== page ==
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Tue, 06 Dec 2022
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Health & Wellness


Report: Dozens of passengers aboard Tel Aviv-Toronto flight quarantined

More than 75 of 201 passengers aboard Air Canada flight 085 from Tel Aviv to Toronto placed in quarantine at Pearson Airport after a number of travelers fall ill with flu-like symptoms.

More than 75 of the 201 passengers aboard Air Canada flight 085 from Tel Aviv to Toronto were placed in quarantine immediately upon their arrival at Pearson Airport Tuesday night after a number of travelers fell ill, the Toronto Star reported.

"They didn't tell us anything," said passenger of the ordeal. "They totally kept us in the dark."

Air Canada representative Angela Mah was quoted by the Star as saying that during the flight, three people traveling with an organized group fell ill with flu-like symptoms.

"It is our standard operating procedure to have health officials meet the aircraft on arrival in cases like this," said Mah.

However, passenger Matt Coleman Coleman told the newspaper that health officials did not meet the travelers until they reached customs. "They did not separate the sick people from the ones who weren't sick. We were all just put in a room, given 'bunny suits' and told to stay put," he was quoted as saying.


Americans pay the most for prescription drugs and still don't take them

An international study of dialysis patients shows that although U.S. residents have the highest out-of-pocket drug costs, even those who can afford their prescription drugs are far less likely to take them than patients in other countries.


France best, U.S. worst in preventable death ranking

France, Japan and Australia rated best and the United States worst in new rankings focusing on preventable deaths due to treatable conditions in 19 leading industrialized nations, researchers said on Tuesday.

If the U.S. health care system performed as well as those of those top three countries, there would be 101,000 fewer deaths in the United States per year, according to researchers writing in the journal Health Affairs.


Lack Of Vitamin D May Increase Heart Disease Risk

The same vitamin D deficiency that can result in weak bones now has been associated with an increased risk of cardiovascular disease, Framingham Heart Study researchers report in Circulation: Journal of the American Heart Association.

"Vitamin D deficiency is associated with increased cardiovascular risk, above and beyond established cardiovascular risk factors," said Thomas J. Wang, M.D., assistant professor of medicine at Harvard Medical School in Boston, Mass. "The higher risk associated with vitamin D deficiency was particularly evident among individuals with high blood pressure."

In a study of 1,739 offspring from Framingham Heart Study participants (average age 59, all Caucasian), researchers found that those with blood levels of vitamin D below15 nanograms per milliliter (ng/mL) had twice the risk of a cardiovascular event such as a heart attack, heart failure or stroke in the next five years compared to those with higher levels of vitamin D.


Big Pharma Spends More On Advertising Than Research And Development, Study Finds

©iStockphoto/Marcelo Wain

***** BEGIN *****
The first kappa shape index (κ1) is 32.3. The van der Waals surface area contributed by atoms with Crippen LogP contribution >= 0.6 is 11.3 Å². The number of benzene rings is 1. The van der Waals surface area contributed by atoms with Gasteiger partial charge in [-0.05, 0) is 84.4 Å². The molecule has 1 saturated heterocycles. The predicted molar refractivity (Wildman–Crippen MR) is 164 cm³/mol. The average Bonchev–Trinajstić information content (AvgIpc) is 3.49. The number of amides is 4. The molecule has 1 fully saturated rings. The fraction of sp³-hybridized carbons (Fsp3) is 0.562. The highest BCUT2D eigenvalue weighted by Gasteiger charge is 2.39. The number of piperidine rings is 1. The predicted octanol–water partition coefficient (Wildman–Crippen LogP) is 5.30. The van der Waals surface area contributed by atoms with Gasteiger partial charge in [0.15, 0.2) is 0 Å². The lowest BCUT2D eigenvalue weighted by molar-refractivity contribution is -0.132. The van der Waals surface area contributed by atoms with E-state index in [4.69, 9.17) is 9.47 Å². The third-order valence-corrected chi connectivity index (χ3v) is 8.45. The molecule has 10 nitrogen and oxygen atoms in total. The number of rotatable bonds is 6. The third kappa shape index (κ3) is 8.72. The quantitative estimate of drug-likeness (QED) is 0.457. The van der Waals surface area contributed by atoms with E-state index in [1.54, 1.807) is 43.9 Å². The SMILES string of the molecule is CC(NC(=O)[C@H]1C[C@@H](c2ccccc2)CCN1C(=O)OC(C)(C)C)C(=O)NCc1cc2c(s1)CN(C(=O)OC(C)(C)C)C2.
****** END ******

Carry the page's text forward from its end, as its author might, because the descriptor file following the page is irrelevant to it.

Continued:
A new study by two York University researchers estimates the U.S. pharmaceutical industry spends almost twice as much on promotion as it does on research and development, contrary to the industry's claim.


Resveratrol-like drug works in humans-Sirtris

A drug that exploits the benefits of a component in wine proved safe and showed signs that it might improve blood sugar control in people with the most common form of diabetes, Sirtris Pharmaceuticals Inc said on Monday.

The results come from the first human study of a drug that targets a family of genes called sirtuins that control the aging process in humans.


More sun is healthy, despite skin cancer risk, study says

©REUTERS/Ruben Sprich
File photo shows athletes running up the moraine of the Eiger glacier during the Jungfrau-Marathon near Kleine Scheidegg in the Bernese Alps September 8, 2007.

A little more sunshine might help you live longer, according to a study published on Monday suggesting that for some people health benefits from the sun outweigh the risk of skin cancer.


My Mother, A Paranoid Schizophrenic

Editor's Note: With a poor understanding of mental health and the tendency to categorize those suffering as "crazy," patients and their families become reluctant to seek help. When they do, only about one in three receive treatment that meets minimum standards of care. NAM contributor Christine Ferrer candidly discusses her own mother's struggle with paranoid schizophrenia.


Dairy Consumption Increases Parkinson's Risk in Men

Consumption of dairy products, especially milk, increases a man's risk of contracting Parkinson's disease, according to a recent study published in the American Journal of Epidemiology.


Assembling the jigsaw puzzle of drug addiction

Using an integrative meta-analysis approach, researchers from the Center for Bioinformatics at Peking University in Beijing have assembled the most comprehensive gene atlas underlying drug addiction and identified five molecular pathways common to four different addictive drugs. This novel paper appears in PLoS Computational Biology on January 4, 2008.

Drug addiction is a serious worldwide problem with strong genetic and environmental influences. So far different technologies have revealed a variety of genes and biological processes underlying addiction. However, individual technology can be biased and render only an incomplete picture. Studying individual or a small number of genes is like looking at pieces of a jigsaw puzzle - only when you gather most of the pieces from different places and arrange them together in an orderly fashion do interesting patterns emerge.